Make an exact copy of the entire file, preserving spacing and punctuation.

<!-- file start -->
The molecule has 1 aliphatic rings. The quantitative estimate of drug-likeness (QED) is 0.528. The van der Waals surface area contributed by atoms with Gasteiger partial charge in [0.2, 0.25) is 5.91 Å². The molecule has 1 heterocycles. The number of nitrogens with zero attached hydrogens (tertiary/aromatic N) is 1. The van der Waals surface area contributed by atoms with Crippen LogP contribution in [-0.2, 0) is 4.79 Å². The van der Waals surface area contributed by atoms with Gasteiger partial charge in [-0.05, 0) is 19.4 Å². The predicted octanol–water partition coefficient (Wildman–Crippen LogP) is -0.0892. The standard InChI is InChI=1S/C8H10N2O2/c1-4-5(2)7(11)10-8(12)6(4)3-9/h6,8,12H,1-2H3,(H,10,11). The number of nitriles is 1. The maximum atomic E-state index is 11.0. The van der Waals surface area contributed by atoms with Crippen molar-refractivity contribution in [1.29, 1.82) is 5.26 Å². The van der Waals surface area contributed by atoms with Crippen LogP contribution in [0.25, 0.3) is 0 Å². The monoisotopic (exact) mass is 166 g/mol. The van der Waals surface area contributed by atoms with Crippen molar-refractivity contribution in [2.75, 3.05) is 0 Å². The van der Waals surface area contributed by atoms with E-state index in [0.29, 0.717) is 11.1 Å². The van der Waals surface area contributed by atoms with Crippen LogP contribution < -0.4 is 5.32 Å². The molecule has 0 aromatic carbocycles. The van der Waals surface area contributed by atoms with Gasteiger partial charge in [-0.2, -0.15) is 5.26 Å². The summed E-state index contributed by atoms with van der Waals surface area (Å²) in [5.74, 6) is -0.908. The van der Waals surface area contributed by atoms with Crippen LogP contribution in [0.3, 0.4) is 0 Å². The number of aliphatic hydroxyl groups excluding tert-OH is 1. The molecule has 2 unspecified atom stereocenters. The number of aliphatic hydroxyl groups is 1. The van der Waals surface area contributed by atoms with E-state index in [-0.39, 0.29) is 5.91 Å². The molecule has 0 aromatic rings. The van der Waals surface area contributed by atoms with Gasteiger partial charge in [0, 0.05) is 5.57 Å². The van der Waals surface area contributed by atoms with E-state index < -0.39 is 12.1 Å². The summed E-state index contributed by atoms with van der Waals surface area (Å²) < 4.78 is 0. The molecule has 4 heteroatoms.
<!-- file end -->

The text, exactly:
The molecule has 1 aliphatic rings. The quantitative estimate of drug-likeness (QED) is 0.528. The van der Waals surface area contributed by atoms with Gasteiger partial charge in [0.2, 0.25) is 5.91 Å². The molecule has 1 heterocycles. The number of nitrogens with zero attached hydrogens (tertiary/aromatic N) is 1. The van der Waals surface area contributed by atoms with Crippen LogP contribution in [-0.2, 0) is 4.79 Å². The van der Waals surface area contributed by atoms with Gasteiger partial charge in [-0.05, 0) is 19.4 Å². The predicted octanol–water partition coefficient (Wildman–Crippen LogP) is -0.0892. The standard InChI is InChI=1S/C8H10N2O2/c1-4-5(2)7(11)10-8(12)6(4)3-9/h6,8,12H,1-2H3,(H,10,11). The number of nitriles is 1. The maximum atomic E-state index is 11.0. The van der Waals surface area contributed by atoms with Crippen molar-refractivity contribution in [1.29, 1.82) is 5.26 Å². The van der Waals surface area contributed by atoms with Crippen LogP contribution in [0.25, 0.3) is 0 Å². The monoisotopic (exact) mass is 166 g/mol. The van der Waals surface area contributed by atoms with Crippen molar-refractivity contribution in [2.75, 3.05) is 0 Å². The van der Waals surface area contributed by atoms with E-state index in [0.29, 0.717) is 11.1 Å². The van der Waals surface area contributed by atoms with Crippen LogP contribution < -0.4 is 5.32 Å². The molecule has 0 aromatic carbocycles. The van der Waals surface area contributed by atoms with Gasteiger partial charge in [-0.2, -0.15) is 5.26 Å². The summed E-state index contributed by atoms with van der Waals surface area (Å²) in [5.74, 6) is -0.908. The van der Waals surface area contributed by atoms with Crippen LogP contribution in [0.3, 0.4) is 0 Å². The number of aliphatic hydroxyl groups excluding tert-OH is 1. The molecule has 2 unspecified atom stereocenters. The number of aliphatic hydroxyl groups is 1. The van der Waals surface area contributed by atoms with E-state index in [-0.39, 0.29) is 5.91 Å². The molecule has 0 aromatic rings. The van der Waals surface area contributed by atoms with Gasteiger partial charge in [0, 0.05) is 5.57 Å². The van der Waals surface area contributed by atoms with E-state index < -0.39 is 12.1 Å². The summed E-state index contributed by atoms with van der Waals surface area (Å²) < 4.78 is 0. The molecule has 4 heteroatoms.